We are fortunately in a bit of an urban heat island where damaging frosts are rare at this time of year.  In fact some of the bedding plants in our planter at the front of the house usually survive a mild winter (most have this year).

     

    On a completely different subject...

     

    Are there any pest control experts out there?  We have a laburnum at the bottom of our garden, and last year its flowers and leaves were severely chomped by an army of snails (I have often gone out with a stick after rain and knocked 50+ snails off the tree, but can't keep up with the sheer numbers we get climbing up it).  Tried a ring of Vaseline around the trunk, but that doesn't deter them.  A neighbour tried copper tape but said it didn't work for him either.  Anyone got any ideas for blocking their path up the tree?

    Edited by Stargazer
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    Posted
  • Location: NH7256
  • Weather Preferences: where's my vote?
  • Location: NH7256

    We are fortunately in a bit of an urban heat island where damaging frosts are rare at this time of year.  In fact some of the bedding plants in our planter at the front of the house usually survive a mild winter (most have this year).

     

    On a completely different subject...

     

    Are there any pest control experts out there?  We have a laburnum at the bottom of our garden, and last year its flowers and leaves were severely chomped by an army of snails (I have often gone out with a stick after rain and knocked 50+ snails off the tree, but can't keep up with the sheer numbers we get climbing up it).  Tried a ring of Vaseline around the trunk, but that doesn't deter them.  A neighbour tried copper tape but said it didn't work for him either.  Anyone got any ideas for blocking their path up the tree?

     

    I've found copper tape and vaseline both work - copper tape is pretty much 100% guaranteed if no gaps, it's like walking on fire for slugs and snails. Are they finding another way in, perhaps off adjacent shrubs or something?

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    Posted
  • Location: Reading
  • Location: Reading

    Thanks, HC - maybe our neighbour was either unlucky or as you suggest allowed the snails to get into the tree another way.  I've carefully cut back our tree so that no branches touch the fence next to it, and when it rained a couple of days ago the snails were quite happily sliding up the trunk over the Vaseline, so that obviously didn't work.  Maybe our tree is so delicious they're willing to accept a bit of discomfort!  After the rain I beat off about 30 of them.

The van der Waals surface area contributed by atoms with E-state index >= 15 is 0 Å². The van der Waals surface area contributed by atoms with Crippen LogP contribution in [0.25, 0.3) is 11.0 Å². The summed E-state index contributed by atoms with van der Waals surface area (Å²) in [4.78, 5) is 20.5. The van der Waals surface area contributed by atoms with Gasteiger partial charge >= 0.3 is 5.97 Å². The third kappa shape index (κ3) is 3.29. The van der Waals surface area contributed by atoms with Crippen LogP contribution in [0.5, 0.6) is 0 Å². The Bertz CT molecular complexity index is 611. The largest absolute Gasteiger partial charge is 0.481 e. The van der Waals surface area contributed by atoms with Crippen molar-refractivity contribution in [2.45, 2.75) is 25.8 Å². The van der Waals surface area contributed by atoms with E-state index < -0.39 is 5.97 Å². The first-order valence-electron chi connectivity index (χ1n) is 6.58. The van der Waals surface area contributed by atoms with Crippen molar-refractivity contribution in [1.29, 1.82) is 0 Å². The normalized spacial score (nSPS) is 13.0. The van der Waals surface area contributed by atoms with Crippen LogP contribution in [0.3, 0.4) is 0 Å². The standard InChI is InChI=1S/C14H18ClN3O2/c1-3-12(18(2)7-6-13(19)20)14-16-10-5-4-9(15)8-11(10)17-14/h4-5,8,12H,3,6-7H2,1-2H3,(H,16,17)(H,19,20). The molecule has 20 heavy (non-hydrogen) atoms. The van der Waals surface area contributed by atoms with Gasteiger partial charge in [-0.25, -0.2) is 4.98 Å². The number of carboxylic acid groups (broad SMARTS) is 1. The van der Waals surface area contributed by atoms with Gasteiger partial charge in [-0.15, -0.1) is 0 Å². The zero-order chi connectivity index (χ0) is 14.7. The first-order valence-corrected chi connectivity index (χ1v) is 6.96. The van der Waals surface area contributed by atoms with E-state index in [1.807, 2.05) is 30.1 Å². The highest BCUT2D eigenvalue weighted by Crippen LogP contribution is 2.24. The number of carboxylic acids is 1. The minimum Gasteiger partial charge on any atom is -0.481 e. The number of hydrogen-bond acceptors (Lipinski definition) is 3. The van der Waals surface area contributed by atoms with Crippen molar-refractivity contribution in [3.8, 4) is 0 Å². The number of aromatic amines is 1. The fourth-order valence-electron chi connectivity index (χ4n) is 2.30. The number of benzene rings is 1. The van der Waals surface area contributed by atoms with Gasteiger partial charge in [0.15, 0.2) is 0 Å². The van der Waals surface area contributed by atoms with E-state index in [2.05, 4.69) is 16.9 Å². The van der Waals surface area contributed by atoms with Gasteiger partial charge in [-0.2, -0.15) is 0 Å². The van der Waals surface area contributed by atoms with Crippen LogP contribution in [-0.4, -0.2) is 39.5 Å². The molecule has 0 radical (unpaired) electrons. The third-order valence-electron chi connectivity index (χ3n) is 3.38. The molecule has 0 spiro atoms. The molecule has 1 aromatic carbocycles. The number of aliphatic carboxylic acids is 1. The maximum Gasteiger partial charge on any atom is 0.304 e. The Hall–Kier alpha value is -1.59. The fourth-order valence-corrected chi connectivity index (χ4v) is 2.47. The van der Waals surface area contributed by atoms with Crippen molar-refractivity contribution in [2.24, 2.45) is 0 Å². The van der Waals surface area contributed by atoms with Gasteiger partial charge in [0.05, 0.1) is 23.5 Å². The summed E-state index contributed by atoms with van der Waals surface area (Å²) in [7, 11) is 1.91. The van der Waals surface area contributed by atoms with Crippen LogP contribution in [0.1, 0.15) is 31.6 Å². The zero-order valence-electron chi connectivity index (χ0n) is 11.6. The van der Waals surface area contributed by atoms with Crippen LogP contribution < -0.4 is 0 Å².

Off to Ebay to look for copper tape, methinks :)

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    Posted
  • Location: NH7256
  • Weather Preferences: where's my vote?
  • Location: NH7256

    Thanks, HC - maybe our neighbour was either unlucky or as you suggest allowed the snails to get into the tree another way.  I've carefully cut back our tree so that no branches touch the fence next to it, and when it rained a couple of days ago the snails were quite happily sliding up the trunk over the Vaseline, so that obviously didn't work.  Maybe our tree is so delicious they're willing to accept a bit of discomfort!  After the rain I beat off about 30 of them.

     

    Off to Ebay to look for copper tape, methinks :)

     

    Yeah that's what I do every spring!

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    Posted
  • Location: Berlin, Germany
  • Weather Preferences: Ample sunshine; Hot weather; Mixed winters with cold and mild spells
  • Location: Berlin, Germany

    I used to suffer with loads of slugs back in Nottingham - an endless battle it was! I tried using upturned pots with beer in them, making sand barriers, making hair barriers and all sorts. In the many damp summers we've had it was very hard to keep up with.

    Gladly being on the 5th floor and with a far drier, sunnier & warmer spring/summer climate they are non-existent for me now. Instead I battle with leaf miners, aphids & the endless watering everything needs. Been tinkering with an irrigation system to help me along a bit as in the frequent warm, sunny periods things dry out in hours.

     

    Left some of my peppers outside last night and this morning they were very unhappy with the 3c low they took. All leaves were drooping and floppy. Thankfully once they warmed up in the afternoon they perked up.. phew thought i'd lost them!

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    Posted
  • Location: Orleton, 6 miles south of Ludlow
  • Location: Orleton, 6 miles south of Ludlow

    Are slugs and snails more of a town/city probelm? I used to live in Southampton and had a lot of issues with slugs in particular. For the past 16 years I've been living in the countryside surrounded by fields and to date have never had a problem with slugs or snails. In the warmer evenings, the grass is often littered with slugs, yet they do not attack any of the flowers, shrubs or veg, including yummy stuff like lettuce.

    Generally, we don't suffer with green or blackfly either. It's remarkably pest free. Surrounding fields are organically farmed (beef cattle) so it's not due to local pesticide use.

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    Posted
  • Location: NH7256
  • Weather Preferences: where's my vote?
  • Location: NH7256

    The greenfly are just starting to have a go at the damson tree today. I was in two minds as to whether to spray as both the greenfly and the tree will be stuufed by the forecast weather starting tomorrow night...

     

    After a week of not quite frosty nights, the damson tree looks as if by some miracle it's got some tiny fruitlets starting. However the bloody greenfly are still here :diablo:  Damn and blast their miserable souls - drink poison, fiends!

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    Posted
  • Location: NH7256
  • Weather Preferences: where's my vote?
  • Location: NH7256

    I've just managed to germinate a pomegranate seed. I'll have some photos in a few days when it's shoot grows above the soil.

     

    Stupid question time: how do you know it's germinated if it's not above the soil?

     

    Also, are you hoping for fruit on either this or the lemon tree?

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    Posted
  • Location: Reading
  • Location: Reading

    Well I put a couple of bands of 30mm wide copper tape around the tree yesterday (about 500mm from the ground, separated by about 20mm), and after last night's rain...(drum roll)...

     

    Knocked off about 40 snails again today :doh:  There was a bit of a queue below the copper tape, so perhaps some of them are a bit tentative about crossing it, but most didn't seem to care.